The Edinburgh Review: Or Critical Journal, Volume 219

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A. Constable, 1914
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Page 98 - He who begins by loving Christianity better than Truth, will proceed by loving his own sect or Church better than Christianity, and end in loving himself better than all.
Page 224 - States which have undergone a change of government due to revolution, the results of which threaten other States, ipso facto, cease to be members of the European Alliance, and remain excluded from it until their situation gives guarantees for legal order and stability. If, owing to such alterations, immediate danger threatens other States, the Powers bind themselves, by peaceful means, or if need be by arms, to bring back the guilty State into the bosom of the Great Alliance.
Page 224 - The people of the United States have a vital interest in the cause of popular self-government.
Page 222 - It cannot be too often and too emphatically asserted that the United States has not the slightest desire for territorial aggrandizement at the expense of any of its southern neighbors, and will not treat the Monroe Doctrine as an excuse for such aggrandizement on its part.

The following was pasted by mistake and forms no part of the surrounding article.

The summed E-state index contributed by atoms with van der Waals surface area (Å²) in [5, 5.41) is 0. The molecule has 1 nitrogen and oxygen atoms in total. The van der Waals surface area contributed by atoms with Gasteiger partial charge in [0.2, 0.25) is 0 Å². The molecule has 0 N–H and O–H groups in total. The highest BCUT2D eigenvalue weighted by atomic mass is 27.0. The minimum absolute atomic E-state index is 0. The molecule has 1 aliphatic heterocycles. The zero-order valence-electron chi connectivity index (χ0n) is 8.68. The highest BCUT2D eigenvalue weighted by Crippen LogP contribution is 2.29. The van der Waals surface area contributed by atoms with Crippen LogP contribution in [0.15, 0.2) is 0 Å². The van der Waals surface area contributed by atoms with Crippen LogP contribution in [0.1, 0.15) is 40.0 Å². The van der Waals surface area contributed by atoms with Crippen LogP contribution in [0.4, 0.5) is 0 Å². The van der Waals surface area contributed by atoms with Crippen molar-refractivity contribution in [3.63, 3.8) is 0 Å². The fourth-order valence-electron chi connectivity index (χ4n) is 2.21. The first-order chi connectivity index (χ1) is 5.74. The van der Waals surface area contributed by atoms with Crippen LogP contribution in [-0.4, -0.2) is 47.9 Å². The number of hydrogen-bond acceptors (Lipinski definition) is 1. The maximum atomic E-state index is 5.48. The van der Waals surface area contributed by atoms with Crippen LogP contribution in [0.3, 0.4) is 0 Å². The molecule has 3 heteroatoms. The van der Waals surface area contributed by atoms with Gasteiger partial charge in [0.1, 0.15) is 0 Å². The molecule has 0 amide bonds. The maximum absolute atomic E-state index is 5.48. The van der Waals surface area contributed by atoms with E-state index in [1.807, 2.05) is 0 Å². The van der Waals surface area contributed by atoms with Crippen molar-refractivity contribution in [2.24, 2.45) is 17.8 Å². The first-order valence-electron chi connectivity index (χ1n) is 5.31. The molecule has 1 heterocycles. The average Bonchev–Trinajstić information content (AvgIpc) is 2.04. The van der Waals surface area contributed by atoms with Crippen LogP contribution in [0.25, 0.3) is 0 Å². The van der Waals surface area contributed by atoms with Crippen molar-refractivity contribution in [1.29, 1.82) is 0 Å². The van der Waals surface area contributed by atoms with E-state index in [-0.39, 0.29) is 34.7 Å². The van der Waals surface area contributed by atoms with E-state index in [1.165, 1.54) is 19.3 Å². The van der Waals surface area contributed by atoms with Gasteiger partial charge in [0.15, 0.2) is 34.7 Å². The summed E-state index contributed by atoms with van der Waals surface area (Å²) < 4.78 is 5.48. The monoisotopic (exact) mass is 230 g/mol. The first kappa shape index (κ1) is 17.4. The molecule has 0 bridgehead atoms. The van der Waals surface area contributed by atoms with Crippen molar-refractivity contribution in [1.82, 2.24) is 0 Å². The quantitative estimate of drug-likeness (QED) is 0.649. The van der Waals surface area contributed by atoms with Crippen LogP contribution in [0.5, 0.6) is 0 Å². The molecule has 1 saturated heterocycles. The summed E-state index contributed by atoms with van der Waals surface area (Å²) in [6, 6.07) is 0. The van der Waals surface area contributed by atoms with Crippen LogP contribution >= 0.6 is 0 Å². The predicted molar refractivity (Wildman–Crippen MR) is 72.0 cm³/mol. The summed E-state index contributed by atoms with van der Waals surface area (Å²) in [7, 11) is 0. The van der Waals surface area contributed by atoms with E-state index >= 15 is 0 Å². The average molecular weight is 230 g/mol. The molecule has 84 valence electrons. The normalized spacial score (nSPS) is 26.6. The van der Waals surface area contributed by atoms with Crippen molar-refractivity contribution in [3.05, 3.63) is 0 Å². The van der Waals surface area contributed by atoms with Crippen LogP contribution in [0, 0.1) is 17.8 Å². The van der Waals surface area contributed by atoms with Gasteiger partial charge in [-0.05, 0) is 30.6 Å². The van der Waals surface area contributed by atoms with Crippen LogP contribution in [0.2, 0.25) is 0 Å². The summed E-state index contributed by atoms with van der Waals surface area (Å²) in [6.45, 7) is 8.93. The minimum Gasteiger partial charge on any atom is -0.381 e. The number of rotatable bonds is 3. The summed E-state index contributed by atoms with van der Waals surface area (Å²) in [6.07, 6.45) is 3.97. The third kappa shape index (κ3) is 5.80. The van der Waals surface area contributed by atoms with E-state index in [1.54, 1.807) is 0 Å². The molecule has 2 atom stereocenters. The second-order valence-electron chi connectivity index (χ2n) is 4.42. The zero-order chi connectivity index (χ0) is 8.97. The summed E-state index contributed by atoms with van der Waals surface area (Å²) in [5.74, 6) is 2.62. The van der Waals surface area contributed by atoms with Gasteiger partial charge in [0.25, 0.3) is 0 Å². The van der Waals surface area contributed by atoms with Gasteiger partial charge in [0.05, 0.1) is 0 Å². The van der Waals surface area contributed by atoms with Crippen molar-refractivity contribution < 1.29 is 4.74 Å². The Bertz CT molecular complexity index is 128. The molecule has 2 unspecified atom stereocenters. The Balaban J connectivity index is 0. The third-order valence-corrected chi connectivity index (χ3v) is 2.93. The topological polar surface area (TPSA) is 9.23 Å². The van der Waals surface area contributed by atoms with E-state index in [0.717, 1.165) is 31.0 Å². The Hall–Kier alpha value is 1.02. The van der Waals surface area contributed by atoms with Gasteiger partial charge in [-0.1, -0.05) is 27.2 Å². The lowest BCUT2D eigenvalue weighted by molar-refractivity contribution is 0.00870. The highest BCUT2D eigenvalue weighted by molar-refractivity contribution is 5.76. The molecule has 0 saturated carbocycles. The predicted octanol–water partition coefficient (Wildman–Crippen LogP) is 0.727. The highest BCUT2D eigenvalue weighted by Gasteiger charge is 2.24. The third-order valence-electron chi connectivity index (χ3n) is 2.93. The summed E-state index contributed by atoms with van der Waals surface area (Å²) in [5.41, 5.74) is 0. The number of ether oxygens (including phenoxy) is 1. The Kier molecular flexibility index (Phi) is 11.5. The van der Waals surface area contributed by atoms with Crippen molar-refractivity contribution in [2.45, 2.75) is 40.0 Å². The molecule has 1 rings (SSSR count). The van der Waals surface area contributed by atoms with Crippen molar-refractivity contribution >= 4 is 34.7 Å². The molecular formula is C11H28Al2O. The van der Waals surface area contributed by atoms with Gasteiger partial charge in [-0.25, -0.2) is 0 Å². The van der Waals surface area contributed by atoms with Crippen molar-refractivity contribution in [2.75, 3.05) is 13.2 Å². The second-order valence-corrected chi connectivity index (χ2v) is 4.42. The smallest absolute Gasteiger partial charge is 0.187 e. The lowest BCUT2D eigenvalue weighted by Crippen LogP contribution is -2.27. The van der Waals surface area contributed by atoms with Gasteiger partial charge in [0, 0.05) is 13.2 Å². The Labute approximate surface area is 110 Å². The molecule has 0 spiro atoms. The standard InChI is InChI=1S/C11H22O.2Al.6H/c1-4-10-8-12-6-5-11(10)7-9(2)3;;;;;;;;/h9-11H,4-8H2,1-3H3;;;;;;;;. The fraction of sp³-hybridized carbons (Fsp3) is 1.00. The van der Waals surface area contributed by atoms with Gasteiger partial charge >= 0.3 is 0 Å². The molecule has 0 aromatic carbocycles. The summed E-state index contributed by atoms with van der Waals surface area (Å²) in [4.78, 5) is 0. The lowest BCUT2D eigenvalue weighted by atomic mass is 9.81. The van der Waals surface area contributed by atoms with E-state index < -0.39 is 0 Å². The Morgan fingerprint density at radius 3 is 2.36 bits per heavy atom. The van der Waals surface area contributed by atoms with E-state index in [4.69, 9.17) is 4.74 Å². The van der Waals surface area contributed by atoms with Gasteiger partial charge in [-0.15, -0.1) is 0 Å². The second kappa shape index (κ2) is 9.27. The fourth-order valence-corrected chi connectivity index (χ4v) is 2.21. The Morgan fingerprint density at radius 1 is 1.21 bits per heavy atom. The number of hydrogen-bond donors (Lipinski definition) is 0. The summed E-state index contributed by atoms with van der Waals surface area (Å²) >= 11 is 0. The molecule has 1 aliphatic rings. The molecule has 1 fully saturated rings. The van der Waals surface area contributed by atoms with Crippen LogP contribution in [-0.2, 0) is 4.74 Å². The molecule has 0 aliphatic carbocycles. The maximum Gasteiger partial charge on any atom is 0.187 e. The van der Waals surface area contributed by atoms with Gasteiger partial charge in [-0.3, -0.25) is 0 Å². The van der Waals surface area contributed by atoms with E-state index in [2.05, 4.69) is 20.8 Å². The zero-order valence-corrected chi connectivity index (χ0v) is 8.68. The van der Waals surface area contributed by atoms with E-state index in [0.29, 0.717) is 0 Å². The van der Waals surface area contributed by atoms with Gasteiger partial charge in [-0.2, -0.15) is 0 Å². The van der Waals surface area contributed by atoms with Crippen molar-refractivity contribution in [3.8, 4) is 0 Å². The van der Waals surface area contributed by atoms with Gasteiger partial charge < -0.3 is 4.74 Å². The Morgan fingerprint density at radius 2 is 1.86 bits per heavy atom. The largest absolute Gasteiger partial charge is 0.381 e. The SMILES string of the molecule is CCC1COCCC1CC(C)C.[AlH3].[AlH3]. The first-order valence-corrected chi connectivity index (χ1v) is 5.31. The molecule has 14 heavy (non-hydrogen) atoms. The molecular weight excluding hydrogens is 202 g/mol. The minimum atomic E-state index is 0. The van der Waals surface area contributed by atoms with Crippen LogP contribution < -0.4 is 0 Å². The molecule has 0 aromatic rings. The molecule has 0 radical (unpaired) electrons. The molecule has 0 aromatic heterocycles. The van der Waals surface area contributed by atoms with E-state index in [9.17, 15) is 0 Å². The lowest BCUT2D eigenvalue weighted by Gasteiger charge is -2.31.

Page 326 - C'est que la Liberté n'est pas une comtesse Du noble faubourg Saint-Germain, Une femme qu'un cri fait tomber en faiblesse, Qui met du blanc et du carmin : C'est une forte femme aux puissantes mamelles, A la voix rauque, aux durs appas...
Page 489 - God is our guide ! from field, from wave, From plough, from anvil, and from loom, We come, our country's rights to save, And speak a tyrant faction's doom : And hark ! we raise from sea to sea, The sacred watchword, Liberty.
Page 219 - The acquisition of San Domingo is an adherence to the " Monroe doctrine;" it is a measure of national protection ; it is asserting our just claim to a controlling influence over the great commercial traffic soon to flow from west to east, by way of the Isthmus of Darien...
Page 435 - That all further extension of territory or assumption of government, or new treaties offering any protection to native tribes, would be inexpedient...
Page 42 - Nous avouerons que notre héros était fort peu héros en ce moment. Toutefois, la peur ne venait chez lui qu'en seconde ligne; il était surtout scandalisé de ce bruit qui lui faisait mal aux oreilles.
Page 418 - I heard them both, and oh! I heard The song of every singing bird That sings beneath the sky, And with the song of lark and wren The song of mountains, moths and men And seas and rainbows vie!

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